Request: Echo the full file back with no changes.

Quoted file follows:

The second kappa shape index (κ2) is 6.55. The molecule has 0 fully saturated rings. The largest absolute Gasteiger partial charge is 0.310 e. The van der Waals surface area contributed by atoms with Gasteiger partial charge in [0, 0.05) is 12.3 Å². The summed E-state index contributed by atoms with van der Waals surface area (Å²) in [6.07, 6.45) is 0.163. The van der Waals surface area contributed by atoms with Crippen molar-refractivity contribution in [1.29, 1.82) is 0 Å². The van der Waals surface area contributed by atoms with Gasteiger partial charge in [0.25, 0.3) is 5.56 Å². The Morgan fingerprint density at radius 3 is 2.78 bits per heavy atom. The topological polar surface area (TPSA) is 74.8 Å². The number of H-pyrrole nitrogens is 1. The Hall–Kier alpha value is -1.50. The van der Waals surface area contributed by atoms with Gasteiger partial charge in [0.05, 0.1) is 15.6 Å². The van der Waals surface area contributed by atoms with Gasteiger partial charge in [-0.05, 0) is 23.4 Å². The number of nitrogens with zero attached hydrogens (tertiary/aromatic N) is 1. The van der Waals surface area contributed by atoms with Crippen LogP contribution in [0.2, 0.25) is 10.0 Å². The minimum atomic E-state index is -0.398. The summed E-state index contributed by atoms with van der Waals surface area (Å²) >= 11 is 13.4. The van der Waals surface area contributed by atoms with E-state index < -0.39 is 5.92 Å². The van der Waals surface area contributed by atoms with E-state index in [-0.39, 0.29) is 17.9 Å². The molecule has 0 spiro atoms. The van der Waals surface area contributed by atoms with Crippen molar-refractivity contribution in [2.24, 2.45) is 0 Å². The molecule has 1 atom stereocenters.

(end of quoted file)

The second kappa shape index (κ2) is 6.55. The molecule has 0 fully saturated rings. The largest absolute Gasteiger partial charge is 0.310 e. The van der Waals surface area contributed by atoms with Gasteiger partial charge in [0, 0.05) is 12.3 Å². The summed E-state index contributed by atoms with van der Waals surface area (Å²) in [6.07, 6.45) is 0.163. The van der Waals surface area contributed by atoms with Crippen molar-refractivity contribution in [1.29, 1.82) is 0 Å². The van der Waals surface area contributed by atoms with Gasteiger partial charge in [0.25, 0.3) is 5.56 Å². The Morgan fingerprint density at radius 3 is 2.78 bits per heavy atom. The topological polar surface area (TPSA) is 74.8 Å². The number of H-pyrrole nitrogens is 1. The Hall–Kier alpha value is -1.50. The van der Waals surface area contributed by atoms with Gasteiger partial charge in [0.05, 0.1) is 15.6 Å². The van der Waals surface area contributed by atoms with Gasteiger partial charge in [-0.05, 0) is 23.4 Å². The number of nitrogens with zero attached hydrogens (tertiary/aromatic N) is 1. The van der Waals surface area contributed by atoms with Crippen LogP contribution in [0.2, 0.25) is 10.0 Å². The minimum atomic E-state index is -0.398. The summed E-state index contributed by atoms with van der Waals surface area (Å²) >= 11 is 13.4. The van der Waals surface area contributed by atoms with E-state index < -0.39 is 5.92 Å². The van der Waals surface area contributed by atoms with E-state index in [-0.39, 0.29) is 17.9 Å². The molecule has 0 spiro atoms. The van der Waals surface area contributed by atoms with Crippen molar-refractivity contribution in [2.24, 2.45) is 0 Å². The molecule has 1 atom stereocenters.